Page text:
US Army Corps of Engineers
Los Angeles District Website

News Story Manager

Construction underway, will consolidate squadron operations

Published May 8, 2017
Construction Representative Michele Mickle (left), U.S. Army Corps of Engineers Los Angeles District's Tucson Resident Office, briefs District Commander Col. Kirk Gibbs, as he tours the future home of the Air Force Reserve's 306th Rescue Squadron Guardian Angel facility March 8. Guardian Angel is a human based weapon system comprised of Combat Rescue Officers, Pararescuemen, Survival, Evasion, Resistance, Escape Specialists, and uniquely trained support personnel. The project's horseshoe design was done by Louisville District's in-house designers using best practice guidance from the squadron.

Construction Representative Michele Mickle (left), U.S. Army Corps of Engineers Los Angeles District's Tucson Resident Office, briefs District Commander Col. Kirk Gibbs, as he tours the future home of the Air Force Reserve's 306th Rescue Squadron Guardian Angel facility March 8. Guardian Angel is a human based weapon system comprised of Combat Rescue Officers, Pararescuemen, Survival, Evasion, Resistance, Escape Specialists, and uniquely trained support personnel. The project's horseshoe design was done by Louisville District's in-house designers using best practice guidance from the squadron.

DAVIS-MONTHAN AIR FORCE BASE, Ariz. - Construction Representative Michele Mickle, U.S. Army Corps of Engineers Los Angeles District's Tucson Resident Office, briefed District Commander Col. Kirk Gibbs, as he toured the future home of the Air Force Reserve's 306th Rescue Squadron Guardian Angel facility March 8.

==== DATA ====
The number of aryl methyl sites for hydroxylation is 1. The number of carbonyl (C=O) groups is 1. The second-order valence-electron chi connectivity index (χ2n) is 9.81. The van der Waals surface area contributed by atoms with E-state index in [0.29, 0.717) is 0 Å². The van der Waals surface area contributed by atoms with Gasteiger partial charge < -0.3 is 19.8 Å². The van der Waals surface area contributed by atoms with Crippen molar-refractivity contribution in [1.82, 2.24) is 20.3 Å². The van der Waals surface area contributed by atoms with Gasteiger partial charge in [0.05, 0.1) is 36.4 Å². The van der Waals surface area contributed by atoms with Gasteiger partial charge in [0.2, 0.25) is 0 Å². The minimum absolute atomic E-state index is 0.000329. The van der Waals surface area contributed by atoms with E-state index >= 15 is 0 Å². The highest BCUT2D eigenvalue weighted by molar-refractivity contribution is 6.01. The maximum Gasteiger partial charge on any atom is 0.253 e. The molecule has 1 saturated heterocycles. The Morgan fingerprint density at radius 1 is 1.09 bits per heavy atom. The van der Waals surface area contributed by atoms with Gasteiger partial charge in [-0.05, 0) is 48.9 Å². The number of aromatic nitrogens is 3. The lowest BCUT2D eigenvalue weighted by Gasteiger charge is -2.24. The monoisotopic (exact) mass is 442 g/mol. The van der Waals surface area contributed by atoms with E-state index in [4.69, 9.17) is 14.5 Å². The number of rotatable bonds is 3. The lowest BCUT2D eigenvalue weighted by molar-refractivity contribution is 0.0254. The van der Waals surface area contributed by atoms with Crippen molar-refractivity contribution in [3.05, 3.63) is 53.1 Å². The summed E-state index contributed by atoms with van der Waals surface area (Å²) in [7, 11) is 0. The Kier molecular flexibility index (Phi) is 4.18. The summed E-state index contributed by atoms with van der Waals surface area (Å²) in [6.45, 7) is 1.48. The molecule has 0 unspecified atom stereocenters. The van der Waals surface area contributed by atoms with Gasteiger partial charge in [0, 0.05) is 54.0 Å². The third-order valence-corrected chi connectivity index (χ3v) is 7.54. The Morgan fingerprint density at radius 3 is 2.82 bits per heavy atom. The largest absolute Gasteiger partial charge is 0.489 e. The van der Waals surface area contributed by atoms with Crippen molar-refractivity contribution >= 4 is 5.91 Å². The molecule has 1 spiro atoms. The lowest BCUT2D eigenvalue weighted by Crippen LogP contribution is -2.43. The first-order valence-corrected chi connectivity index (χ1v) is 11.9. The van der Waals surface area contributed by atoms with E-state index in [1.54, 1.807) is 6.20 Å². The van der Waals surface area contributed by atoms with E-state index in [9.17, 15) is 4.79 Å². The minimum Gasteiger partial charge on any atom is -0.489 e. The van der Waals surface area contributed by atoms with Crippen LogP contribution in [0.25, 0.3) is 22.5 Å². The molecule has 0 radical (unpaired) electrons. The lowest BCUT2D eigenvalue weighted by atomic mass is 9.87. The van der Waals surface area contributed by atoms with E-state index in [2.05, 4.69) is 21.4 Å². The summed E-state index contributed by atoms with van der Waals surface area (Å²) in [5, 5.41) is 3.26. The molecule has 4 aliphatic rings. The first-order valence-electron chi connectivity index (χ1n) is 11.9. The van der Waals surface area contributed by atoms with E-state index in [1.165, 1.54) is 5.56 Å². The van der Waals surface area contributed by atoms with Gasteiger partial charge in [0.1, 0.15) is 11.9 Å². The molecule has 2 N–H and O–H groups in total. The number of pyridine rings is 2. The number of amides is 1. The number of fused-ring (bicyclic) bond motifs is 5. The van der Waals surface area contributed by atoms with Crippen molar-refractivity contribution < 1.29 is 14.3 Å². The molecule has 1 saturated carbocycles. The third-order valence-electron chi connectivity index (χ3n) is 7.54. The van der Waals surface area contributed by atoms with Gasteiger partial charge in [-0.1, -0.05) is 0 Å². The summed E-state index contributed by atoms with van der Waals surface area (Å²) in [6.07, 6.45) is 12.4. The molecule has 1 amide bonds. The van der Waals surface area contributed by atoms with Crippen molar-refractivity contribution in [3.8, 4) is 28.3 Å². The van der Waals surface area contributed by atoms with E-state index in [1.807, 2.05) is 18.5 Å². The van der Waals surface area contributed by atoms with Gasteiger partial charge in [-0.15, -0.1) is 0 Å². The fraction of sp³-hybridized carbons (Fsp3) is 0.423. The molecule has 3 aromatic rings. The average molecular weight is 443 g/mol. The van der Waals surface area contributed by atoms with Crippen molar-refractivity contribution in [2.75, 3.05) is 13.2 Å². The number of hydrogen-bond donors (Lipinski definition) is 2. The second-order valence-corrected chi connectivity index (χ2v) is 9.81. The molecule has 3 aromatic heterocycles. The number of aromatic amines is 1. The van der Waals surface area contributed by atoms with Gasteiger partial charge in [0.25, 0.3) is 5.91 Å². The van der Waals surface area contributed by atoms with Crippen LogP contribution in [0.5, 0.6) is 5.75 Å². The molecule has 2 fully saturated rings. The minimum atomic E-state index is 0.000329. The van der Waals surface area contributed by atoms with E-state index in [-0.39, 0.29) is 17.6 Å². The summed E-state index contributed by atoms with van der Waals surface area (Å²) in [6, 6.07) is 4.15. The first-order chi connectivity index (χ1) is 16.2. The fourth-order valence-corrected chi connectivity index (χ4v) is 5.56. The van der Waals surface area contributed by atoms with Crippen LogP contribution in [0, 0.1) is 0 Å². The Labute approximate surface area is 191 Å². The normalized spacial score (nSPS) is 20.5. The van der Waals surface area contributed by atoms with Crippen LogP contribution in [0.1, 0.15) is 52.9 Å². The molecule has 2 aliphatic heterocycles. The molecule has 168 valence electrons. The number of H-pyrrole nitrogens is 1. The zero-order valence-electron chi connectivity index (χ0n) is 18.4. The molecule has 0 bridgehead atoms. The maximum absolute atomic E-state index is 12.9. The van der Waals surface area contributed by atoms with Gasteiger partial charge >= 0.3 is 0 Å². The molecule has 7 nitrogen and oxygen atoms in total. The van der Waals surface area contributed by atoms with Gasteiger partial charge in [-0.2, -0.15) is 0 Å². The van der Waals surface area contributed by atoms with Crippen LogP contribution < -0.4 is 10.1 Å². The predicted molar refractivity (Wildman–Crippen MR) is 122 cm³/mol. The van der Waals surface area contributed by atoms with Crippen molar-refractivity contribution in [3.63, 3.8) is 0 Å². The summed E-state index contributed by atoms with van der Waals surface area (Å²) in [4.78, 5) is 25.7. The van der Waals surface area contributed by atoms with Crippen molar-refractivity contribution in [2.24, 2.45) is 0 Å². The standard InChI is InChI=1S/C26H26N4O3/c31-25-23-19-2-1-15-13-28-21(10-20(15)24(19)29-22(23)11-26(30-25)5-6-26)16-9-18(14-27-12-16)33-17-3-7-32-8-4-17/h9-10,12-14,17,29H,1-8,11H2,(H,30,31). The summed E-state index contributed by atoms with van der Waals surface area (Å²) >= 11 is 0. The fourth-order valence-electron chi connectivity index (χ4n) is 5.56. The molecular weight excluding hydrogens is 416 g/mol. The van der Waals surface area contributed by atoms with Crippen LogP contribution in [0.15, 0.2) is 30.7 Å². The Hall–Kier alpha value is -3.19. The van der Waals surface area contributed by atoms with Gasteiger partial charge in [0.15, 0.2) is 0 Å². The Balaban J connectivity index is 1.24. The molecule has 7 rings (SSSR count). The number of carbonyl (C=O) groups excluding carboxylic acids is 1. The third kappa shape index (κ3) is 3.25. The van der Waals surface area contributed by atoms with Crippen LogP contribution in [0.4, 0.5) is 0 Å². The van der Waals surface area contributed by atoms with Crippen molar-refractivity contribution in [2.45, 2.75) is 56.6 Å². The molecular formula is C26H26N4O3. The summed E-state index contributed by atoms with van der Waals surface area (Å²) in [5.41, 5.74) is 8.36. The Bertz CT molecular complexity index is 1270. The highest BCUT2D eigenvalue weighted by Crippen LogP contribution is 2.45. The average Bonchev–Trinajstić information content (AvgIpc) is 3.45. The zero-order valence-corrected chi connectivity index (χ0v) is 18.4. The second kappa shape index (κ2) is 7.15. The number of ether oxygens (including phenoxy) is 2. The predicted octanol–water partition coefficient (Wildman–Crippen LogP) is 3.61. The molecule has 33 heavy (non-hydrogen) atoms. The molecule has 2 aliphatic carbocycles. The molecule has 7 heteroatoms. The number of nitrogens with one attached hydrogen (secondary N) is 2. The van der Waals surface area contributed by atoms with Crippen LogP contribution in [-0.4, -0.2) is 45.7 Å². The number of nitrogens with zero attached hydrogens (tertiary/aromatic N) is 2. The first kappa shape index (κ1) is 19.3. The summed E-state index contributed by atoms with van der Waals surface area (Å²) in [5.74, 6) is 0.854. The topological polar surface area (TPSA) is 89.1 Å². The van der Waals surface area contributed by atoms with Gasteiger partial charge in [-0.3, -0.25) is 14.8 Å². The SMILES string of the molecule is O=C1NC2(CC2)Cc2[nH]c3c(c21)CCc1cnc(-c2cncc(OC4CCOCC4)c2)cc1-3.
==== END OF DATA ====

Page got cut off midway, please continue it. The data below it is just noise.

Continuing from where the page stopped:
"The facility will feature a parachute drying tower and areas for cleaning and packing parachutes," said Mickle. "It is also a squadron operations building with warehouse and maintenance areas for vehicles." 

Guardian Angel is a human based weapon system comprised of Combat Rescue Officers, Pararescuemen, Survival, Evasion, Resistance, Escape Specialists, and uniquely trained support personnel. 

"For us, the benefit of the horseshoe design, is that all departments have bay doors that open to the courtyard," said Chief Master Sgt. Chris Tellsworth, 306 RQS chief enlisted manager. "This direct line of communication arrangement will allow the Operations and Logistics sections to meet in a central location." 

The project's design was done by Louisville District's in-house designers using best practice guidance from the squadron.  

"This layout comes into play during the load-out phase for training, contingency and pre-deployment/deployment operations, whether it be directly into a container or vehicle," added Tellsworth. "The obvious benefit is a decrease of wasted time during the transitions which directly correlates to increased time training for our wartime mission." 

Louisville received its nationwide Army Reserve mission in 1994 and the Air Force Reserve mission in 1999. The reserve program makes up more than 30 percent of the district's military workload. 

"My teammates, Al Vogel, Allan De Leon and I are honored to bring state-of-the-art facilities online," said Mickle. "Anything we can do, to improve their safety in the field."